What size and scope the government should be is a matter of opinion. Below a certain threshold there is no opinion (anarchy is indeed short and brutish) and above a certain threshold there is no opinion (Stalin and Mao). There seems to be a rather large gray area.

Due to the self interestedness of EVERYONE, it is self-evident to all libertarians that politicians (who control the police and military) need to be given only a very modest amount of power.

I wish people would think before they posted anything that may be wistful or positive about anarchy. It's filled only with violence. The closest thing humans ever came to anarchy was a tribal state. Every tribal state in recorded history provided a level of violence that is truly shocking and disgusting.

For starters try:
http://www.edge.org/3rd_culture/pinker07/pinker07_index.html

Adam August 29, 2008 at 11:58 pm

Ken,

I'm not so fortunate as to have learned the sum total of human history, but I do know that there are a great many examples of the private provision of what are usually alleged to be "core" government services that cannot otherwise be provided.

http://tinyurl.com/6eglsp

Sam Grove August 30, 2008 at 1:12 am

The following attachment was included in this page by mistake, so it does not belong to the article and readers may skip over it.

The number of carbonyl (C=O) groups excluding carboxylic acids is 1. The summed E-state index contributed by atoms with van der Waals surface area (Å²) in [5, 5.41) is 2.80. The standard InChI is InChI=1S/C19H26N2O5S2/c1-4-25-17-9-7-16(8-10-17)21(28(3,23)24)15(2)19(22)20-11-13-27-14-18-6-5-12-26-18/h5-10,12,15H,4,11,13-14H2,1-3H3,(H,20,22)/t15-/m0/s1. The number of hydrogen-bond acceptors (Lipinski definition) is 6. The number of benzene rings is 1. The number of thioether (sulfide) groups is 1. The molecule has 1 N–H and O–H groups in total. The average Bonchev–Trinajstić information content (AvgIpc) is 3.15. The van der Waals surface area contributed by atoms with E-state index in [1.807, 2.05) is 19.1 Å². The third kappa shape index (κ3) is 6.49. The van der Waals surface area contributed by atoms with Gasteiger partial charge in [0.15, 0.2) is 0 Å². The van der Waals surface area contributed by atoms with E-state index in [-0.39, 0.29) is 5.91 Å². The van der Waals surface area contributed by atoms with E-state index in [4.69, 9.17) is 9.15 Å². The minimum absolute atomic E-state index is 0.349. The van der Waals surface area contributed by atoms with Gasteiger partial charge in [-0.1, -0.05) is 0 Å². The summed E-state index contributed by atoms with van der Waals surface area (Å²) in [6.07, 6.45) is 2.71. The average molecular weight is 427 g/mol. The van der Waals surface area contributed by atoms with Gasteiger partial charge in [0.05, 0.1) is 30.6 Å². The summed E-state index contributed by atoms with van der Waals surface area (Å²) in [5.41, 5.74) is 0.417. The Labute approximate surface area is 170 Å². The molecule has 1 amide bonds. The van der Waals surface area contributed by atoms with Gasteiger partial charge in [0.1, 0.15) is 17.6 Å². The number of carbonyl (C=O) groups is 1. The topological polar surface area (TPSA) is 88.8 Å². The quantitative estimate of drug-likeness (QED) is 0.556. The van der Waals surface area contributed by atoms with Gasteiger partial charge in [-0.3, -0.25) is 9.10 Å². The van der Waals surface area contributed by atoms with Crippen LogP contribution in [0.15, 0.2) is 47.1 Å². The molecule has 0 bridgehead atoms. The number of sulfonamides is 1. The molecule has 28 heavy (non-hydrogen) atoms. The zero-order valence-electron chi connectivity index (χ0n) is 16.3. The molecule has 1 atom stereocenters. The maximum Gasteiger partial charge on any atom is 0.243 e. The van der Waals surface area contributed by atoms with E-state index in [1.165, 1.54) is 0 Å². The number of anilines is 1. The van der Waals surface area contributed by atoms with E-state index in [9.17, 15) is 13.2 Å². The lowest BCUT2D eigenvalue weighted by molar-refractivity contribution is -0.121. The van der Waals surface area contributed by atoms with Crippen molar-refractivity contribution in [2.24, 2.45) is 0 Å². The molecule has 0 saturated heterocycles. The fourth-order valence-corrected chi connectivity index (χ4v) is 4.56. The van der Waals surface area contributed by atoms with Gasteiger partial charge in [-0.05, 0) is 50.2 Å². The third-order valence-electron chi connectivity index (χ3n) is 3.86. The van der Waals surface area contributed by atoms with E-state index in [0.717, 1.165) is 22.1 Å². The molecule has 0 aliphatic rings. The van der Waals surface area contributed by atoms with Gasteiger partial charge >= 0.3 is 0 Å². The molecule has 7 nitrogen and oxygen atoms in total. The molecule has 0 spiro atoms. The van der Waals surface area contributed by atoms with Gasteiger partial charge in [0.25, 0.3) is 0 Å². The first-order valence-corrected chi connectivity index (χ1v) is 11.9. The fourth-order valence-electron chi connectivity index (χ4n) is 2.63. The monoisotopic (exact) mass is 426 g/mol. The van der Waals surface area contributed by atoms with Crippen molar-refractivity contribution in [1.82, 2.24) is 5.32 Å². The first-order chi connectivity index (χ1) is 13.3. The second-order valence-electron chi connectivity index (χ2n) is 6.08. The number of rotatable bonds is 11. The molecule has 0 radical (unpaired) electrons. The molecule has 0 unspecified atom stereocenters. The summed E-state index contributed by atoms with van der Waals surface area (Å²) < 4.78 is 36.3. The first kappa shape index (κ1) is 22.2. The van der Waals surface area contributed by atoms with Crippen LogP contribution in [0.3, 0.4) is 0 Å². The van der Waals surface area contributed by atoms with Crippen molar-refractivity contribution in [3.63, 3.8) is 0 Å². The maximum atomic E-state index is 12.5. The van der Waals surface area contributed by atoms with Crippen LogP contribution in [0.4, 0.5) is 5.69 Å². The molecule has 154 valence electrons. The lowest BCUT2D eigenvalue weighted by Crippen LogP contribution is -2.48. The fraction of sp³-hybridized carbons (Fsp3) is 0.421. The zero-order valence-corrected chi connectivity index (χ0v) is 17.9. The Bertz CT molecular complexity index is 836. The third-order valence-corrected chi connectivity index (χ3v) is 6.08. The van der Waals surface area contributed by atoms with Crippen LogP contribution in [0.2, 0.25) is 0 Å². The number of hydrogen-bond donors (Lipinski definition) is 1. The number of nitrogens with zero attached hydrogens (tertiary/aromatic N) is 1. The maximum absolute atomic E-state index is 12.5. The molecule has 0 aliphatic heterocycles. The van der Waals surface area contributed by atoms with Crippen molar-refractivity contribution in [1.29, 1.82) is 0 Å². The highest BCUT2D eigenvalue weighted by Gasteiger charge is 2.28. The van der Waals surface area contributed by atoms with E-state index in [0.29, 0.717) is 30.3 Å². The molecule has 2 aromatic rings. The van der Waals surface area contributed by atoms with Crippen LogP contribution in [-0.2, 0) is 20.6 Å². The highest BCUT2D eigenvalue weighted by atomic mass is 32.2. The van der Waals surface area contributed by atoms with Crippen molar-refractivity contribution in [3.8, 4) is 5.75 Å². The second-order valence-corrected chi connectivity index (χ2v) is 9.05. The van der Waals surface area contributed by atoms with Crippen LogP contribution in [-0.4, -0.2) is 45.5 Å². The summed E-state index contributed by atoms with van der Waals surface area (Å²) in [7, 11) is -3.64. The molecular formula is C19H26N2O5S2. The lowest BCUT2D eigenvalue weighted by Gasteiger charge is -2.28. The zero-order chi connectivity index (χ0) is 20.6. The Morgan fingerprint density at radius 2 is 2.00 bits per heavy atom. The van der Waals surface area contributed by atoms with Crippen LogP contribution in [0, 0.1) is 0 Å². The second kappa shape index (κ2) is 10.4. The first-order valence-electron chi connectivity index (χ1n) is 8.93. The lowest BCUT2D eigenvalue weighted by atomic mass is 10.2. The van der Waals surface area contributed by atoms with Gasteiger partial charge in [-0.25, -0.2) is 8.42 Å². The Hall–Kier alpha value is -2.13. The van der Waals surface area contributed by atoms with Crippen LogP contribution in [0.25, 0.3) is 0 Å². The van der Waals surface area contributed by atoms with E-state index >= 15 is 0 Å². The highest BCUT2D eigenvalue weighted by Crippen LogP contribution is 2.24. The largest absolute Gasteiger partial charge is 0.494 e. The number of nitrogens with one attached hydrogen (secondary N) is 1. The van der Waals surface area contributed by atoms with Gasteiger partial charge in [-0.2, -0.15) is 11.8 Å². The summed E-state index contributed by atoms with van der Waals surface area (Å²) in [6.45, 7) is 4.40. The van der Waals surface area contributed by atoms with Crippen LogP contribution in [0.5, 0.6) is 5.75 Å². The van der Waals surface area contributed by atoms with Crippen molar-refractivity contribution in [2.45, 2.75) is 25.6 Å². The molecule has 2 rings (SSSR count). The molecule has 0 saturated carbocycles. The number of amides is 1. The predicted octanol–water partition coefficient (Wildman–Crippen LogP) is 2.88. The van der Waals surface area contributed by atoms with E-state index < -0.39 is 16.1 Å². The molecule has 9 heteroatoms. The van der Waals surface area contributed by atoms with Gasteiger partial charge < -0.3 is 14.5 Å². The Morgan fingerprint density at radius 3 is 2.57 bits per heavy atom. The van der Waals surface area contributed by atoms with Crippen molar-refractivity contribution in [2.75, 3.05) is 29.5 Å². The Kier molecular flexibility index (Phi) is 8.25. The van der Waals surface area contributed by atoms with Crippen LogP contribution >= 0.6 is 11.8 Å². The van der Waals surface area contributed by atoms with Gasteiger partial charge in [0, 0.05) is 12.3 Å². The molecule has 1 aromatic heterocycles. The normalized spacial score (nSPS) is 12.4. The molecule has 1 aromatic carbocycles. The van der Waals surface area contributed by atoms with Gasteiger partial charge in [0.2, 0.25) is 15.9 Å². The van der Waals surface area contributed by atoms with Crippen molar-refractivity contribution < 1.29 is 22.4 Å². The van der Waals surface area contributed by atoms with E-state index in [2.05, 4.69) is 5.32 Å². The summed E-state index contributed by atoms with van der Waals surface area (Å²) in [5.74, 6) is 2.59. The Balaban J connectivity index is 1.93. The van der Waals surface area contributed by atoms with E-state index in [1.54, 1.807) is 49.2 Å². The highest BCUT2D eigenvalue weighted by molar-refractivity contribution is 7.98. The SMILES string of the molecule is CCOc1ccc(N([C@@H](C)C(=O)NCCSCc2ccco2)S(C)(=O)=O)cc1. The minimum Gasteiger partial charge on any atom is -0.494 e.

That we need a government is a fact.

It's a belief, but it is a fact that many hold that belief.

Hans Luftner August 30, 2008 at 1:21 am

Politics is a necessary evil in a participatory system of governance.

So you admit it's evil? That's a start.

DJB August 30, 2008 at 1:56 am

Ken, I think you are confusing the Law for Government.

DJB August 30, 2008 at 1:57 am

That should read "law" , not "the law"

Crusader August 30, 2008 at 3:14 am

Palin will not be corrupted by DC. Mark my words. She is Reagan II.

Palin/Jindal 2012!

cpurick August 30, 2008 at 8:01 am

Excellent!

Per Kurowski August 30, 2008 at 10:43 am

If you do not give the elected authorities in your country the benefit of the doubt, it means you will impose on your country the costs of doubt. If this is only done by a Dear Tenured Professor I guess not much harm is done but what if everyone in the country starts withholding the benefit of the doubt? what would happen? bliss?

When you are not tenured, you need to give people the benefit of doubt since otherwise life, without hope, would be unbearable.